During the interview, which took place in a diner, Gansler was approached by a woman who asked to have her photo taken with him, according to the Sun. Gansler drew the woman into the conversation about whether parents should intervene in such situations, the Sun said.
After the woman left, Gansler said having a daughter might factor into a parent’s judgment on how to react. “It also has to do with whether you have a boy or a girl,” he said, according to the Sun.
Del. Heather Mizeur (D-Montgomery), who is also seeking the Democratic nomination in June, said she was “deeply troubled” by Gansler’s comments.
Gansler “appears to be saying that the safety of some children is more important than that of others, or that young girls need guidance and protection from their parents and other trusted adults that boys do not,” Mizeur said. “The dangers of underage and binge drinking have been well-documented, and for the attorney general to suggest that it’s only a problem for young women, as he appears to be doing, is tragically wrong and indicates that he doesn’t understand the larger issues at stake here.”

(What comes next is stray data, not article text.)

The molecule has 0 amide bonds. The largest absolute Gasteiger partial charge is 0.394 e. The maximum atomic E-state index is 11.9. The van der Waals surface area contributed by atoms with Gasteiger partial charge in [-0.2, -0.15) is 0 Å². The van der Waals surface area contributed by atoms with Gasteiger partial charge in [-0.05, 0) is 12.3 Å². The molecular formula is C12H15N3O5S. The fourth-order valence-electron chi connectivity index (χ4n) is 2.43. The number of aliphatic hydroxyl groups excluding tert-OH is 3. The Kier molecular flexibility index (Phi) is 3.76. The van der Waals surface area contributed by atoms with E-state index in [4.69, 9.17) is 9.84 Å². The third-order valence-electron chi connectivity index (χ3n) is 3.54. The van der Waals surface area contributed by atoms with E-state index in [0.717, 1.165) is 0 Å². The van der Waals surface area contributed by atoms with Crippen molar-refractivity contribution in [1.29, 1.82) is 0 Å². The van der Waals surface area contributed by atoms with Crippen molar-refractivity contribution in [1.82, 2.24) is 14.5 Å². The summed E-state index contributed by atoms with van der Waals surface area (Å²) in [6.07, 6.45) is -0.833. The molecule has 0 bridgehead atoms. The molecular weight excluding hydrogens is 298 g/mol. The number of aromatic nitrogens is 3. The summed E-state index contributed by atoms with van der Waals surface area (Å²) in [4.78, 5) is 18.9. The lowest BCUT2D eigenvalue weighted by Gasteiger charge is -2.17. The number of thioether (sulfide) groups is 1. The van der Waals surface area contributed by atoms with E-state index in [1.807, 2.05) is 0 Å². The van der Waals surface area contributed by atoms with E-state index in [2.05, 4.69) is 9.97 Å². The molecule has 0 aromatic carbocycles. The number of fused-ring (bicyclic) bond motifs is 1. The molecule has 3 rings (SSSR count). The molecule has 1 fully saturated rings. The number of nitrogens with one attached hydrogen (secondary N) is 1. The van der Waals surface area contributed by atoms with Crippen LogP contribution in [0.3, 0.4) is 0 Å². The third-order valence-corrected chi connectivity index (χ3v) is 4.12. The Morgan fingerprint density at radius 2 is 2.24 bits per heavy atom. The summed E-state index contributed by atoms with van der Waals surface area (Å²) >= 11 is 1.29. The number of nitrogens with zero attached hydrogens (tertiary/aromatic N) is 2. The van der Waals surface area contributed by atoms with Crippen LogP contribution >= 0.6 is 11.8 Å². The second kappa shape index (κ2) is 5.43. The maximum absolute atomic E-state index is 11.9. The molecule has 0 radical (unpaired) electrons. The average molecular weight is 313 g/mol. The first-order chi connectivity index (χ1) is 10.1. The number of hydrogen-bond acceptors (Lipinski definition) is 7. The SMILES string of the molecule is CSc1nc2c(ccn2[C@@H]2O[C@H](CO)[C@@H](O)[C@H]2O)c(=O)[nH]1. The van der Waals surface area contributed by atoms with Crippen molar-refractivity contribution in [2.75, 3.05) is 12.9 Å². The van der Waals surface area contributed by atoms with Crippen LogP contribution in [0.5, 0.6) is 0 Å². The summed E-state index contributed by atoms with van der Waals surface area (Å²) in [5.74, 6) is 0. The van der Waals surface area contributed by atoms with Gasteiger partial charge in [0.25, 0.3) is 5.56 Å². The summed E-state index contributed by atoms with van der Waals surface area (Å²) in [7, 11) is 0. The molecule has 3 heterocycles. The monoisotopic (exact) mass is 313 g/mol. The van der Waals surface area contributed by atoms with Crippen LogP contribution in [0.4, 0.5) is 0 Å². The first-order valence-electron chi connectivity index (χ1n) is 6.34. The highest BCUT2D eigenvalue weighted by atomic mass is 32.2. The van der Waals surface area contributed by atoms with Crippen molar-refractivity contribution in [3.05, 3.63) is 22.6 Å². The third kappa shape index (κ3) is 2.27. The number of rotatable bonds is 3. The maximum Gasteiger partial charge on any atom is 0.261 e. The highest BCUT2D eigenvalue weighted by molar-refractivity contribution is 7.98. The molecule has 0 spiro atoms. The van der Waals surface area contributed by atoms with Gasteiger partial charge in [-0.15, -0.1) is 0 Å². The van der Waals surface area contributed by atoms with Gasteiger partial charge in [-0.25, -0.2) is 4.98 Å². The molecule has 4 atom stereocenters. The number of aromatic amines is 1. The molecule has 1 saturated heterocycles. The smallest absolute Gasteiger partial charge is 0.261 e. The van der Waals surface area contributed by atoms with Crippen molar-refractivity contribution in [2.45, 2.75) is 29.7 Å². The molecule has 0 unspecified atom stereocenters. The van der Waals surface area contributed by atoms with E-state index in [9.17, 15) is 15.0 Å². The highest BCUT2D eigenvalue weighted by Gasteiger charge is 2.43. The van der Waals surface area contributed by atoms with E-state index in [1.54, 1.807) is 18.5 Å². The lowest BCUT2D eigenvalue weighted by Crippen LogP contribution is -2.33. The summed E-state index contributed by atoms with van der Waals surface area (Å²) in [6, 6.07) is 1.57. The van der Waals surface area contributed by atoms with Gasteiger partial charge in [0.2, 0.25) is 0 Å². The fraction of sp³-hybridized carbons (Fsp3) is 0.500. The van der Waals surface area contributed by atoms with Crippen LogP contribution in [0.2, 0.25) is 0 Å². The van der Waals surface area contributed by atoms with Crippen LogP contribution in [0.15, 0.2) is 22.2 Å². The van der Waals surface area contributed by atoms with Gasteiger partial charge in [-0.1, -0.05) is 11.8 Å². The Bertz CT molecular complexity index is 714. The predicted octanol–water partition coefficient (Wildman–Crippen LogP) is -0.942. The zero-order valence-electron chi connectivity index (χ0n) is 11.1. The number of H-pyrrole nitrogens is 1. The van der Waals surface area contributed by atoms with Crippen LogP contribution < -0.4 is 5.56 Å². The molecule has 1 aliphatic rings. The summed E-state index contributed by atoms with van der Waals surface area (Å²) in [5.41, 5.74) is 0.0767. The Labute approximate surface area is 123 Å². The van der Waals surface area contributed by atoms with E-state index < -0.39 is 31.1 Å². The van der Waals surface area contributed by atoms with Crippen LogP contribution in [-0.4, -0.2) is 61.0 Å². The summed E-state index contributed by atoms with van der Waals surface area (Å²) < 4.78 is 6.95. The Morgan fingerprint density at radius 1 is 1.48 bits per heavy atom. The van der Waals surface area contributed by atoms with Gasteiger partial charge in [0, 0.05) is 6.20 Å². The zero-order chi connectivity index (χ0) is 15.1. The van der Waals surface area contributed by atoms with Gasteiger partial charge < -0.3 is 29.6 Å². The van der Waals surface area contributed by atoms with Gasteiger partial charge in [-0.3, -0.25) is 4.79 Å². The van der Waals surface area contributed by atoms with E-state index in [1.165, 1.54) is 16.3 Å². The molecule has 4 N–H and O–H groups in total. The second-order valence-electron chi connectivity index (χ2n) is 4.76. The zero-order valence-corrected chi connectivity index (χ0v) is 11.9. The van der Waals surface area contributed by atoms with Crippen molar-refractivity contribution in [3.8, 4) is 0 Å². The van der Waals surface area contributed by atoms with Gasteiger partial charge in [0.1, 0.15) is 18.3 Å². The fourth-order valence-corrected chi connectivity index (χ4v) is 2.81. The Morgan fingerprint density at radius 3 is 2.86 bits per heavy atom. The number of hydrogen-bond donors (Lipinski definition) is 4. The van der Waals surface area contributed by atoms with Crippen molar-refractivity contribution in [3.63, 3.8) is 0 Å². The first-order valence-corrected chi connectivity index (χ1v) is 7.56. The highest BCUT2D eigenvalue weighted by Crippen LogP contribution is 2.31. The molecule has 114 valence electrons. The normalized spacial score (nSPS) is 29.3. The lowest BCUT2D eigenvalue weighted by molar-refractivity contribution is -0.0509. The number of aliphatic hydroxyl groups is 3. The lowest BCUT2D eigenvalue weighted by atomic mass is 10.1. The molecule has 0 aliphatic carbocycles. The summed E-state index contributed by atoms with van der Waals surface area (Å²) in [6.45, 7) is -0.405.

Gansler campaign spokesman Bob Wheelock later said “some people are trying to twist Doug’s words.”
“Doug believes that as parents, we need to commit ourselves to preventing underage drinking for all of our children, boys and girls,” Wheelock said. “Period.”
Wheelock said the campaign is not taking issue with the Sun report.
During last week’s interview with the Sun, Gansler said his teenage son was not drinking when he stopped by briefly to talk to him at the “beach week” party and that he had no moral authority to intervene with other people’s children. At a news conference the following day, Gansler acknowledged that he should have done more to assess whether underage drinking was taking place.
The party took place in a rental house where Gansler’s son was staying with about a dozen recent graduates of the Landon School in Bethesda.
The Democratic primary also includes Lt. Gov. Anthony G. Brown (D).